Participating in the program, even for 3 hours, was, in short, annoying. I would sit down to work and be interrupted by a challenge. The challenges varied in their need for time and in the degree of participation necessary: a challenge could take a minute or it could take 10 minutes. This is all entirely appropriate because it approximates how IBD affects patients. And it’s annoying. But it’s only annoying because I was not actually experiencing any of the challenges: they were being simulated. If I were actually enduring the challenges in real life, they would be more than merely aggravating and keeping me from my normal workday, they would be incapacitating.

As the challenges moved on, they went from being exasperating interruptions to being the familiar, soul-sucking signs and symptoms of severely active IBD. At this point, near the end of the simulation, I realized that this was not an appropriate program for patients. It’s not meant for patients, of course, it’s meant for people who don’t have IBD so that they can better understand life with the disease. However, it was so powerful for me, as a patient who had once experienced the challenges in real life in my own body during my disease journey, that I wouldn’t recommend other patients attempt it. It was too overwhelming. As a tool for teaching others about what a day in the life of a person with Crohn’s disease might entail: it should be exceptionally effective.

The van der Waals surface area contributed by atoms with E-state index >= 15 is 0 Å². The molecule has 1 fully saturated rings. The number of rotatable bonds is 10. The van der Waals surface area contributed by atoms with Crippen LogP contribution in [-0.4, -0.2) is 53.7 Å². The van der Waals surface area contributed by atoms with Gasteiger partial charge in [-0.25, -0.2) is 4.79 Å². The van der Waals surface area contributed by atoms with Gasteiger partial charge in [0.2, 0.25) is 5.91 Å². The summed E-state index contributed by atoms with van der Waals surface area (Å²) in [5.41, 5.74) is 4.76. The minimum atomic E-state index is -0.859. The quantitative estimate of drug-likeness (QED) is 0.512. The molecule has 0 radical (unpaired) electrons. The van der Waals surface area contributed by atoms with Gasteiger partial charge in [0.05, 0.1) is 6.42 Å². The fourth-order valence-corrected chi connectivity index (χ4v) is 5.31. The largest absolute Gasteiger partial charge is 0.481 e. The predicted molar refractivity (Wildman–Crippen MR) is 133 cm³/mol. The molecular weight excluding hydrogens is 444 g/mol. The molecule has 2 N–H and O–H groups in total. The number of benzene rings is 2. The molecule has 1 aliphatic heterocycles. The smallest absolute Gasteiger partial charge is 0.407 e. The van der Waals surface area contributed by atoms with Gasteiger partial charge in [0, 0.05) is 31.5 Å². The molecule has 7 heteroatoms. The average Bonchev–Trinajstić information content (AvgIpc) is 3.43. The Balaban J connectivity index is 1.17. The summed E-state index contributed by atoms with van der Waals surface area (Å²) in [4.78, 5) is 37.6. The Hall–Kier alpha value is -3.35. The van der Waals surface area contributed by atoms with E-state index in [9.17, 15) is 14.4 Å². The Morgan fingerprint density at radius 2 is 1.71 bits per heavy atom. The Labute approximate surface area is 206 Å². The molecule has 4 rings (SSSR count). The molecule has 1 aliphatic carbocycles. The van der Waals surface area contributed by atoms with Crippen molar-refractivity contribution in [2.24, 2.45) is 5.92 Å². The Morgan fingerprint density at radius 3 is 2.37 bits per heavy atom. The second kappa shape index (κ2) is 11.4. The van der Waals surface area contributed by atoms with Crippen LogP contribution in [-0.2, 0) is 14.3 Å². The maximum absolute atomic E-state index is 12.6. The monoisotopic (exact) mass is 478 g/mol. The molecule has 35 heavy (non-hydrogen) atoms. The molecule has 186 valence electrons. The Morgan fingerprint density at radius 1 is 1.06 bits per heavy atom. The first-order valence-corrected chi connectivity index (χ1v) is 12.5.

Looking for the Helpers

I had several takeaways from my morning spent living inside the shoes of another patient. My first thought is, of course, that I’m grateful for the good days with my IBD and the freedom my j-pouch has given me. My IBD has been worse than it is now and it can always go there again. My second is the concern for the people with IBD whose disease is not being treated optimally and are coping with extreme symptoms of pain, diarrhea, fatigue, and the other life-limiting problems that come with IBD. I was reminded again of the challenges of uncontrolled disease and how damaging it can be to the body, the mind, and the soul, as well as to family life and career.